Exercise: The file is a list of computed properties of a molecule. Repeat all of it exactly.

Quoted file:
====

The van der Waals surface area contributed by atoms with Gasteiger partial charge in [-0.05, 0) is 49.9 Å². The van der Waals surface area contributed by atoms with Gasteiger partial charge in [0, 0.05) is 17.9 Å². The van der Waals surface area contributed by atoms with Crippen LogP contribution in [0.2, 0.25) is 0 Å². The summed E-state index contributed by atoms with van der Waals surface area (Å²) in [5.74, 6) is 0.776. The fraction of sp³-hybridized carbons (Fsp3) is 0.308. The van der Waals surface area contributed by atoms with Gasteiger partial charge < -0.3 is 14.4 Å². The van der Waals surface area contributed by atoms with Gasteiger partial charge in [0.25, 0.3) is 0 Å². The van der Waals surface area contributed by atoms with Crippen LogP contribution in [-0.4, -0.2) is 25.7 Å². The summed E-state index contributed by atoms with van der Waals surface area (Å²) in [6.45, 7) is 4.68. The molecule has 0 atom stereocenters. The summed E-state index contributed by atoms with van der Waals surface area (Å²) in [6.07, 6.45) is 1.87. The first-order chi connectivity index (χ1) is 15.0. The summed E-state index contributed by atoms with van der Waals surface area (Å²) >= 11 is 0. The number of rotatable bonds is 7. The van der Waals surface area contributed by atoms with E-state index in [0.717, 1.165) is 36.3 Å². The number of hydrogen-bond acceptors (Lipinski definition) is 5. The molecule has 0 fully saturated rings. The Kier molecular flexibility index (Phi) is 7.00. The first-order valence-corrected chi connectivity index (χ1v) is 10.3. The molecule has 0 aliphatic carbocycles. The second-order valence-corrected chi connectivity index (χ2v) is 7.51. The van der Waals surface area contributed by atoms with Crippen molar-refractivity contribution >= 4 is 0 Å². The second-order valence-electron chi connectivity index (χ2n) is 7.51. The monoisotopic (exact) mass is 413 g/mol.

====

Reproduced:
The van der Waals surface area contributed by atoms with Gasteiger partial charge in [-0.05, 0) is 49.9 Å². The van der Waals surface area contributed by atoms with Gasteiger partial charge in [0, 0.05) is 17.9 Å². The van der Waals surface area contributed by atoms with Crippen LogP contribution in [0.2, 0.25) is 0 Å². The summed E-state index contributed by atoms with van der Waals surface area (Å²) in [5.74, 6) is 0.776. The fraction of sp³-hybridized carbons (Fsp3) is 0.308. The van der Waals surface area contributed by atoms with Gasteiger partial charge < -0.3 is 14.4 Å². The van der Waals surface area contributed by atoms with Gasteiger partial charge in [0.25, 0.3) is 0 Å². The van der Waals surface area contributed by atoms with Crippen LogP contribution in [-0.4, -0.2) is 25.7 Å². The summed E-state index contributed by atoms with van der Waals surface area (Å²) in [6.45, 7) is 4.68. The molecule has 0 atom stereocenters. The summed E-state index contributed by atoms with van der Waals surface area (Å²) in [6.07, 6.45) is 1.87. The first-order chi connectivity index (χ1) is 15.0. The summed E-state index contributed by atoms with van der Waals surface area (Å²) >= 11 is 0. The number of rotatable bonds is 7. The van der Waals surface area contributed by atoms with E-state index in [0.717, 1.165) is 36.3 Å². The number of hydrogen-bond acceptors (Lipinski definition) is 5. The molecule has 0 fully saturated rings. The Kier molecular flexibility index (Phi) is 7.00. The first-order valence-corrected chi connectivity index (χ1v) is 10.3. The molecule has 0 aliphatic carbocycles. The second-order valence-corrected chi connectivity index (χ2v) is 7.51. The van der Waals surface area contributed by atoms with Crippen molar-refractivity contribution >= 4 is 0 Å². The second-order valence-electron chi connectivity index (χ2n) is 7.51. The monoisotopic (exact) mass is 413 g/mol.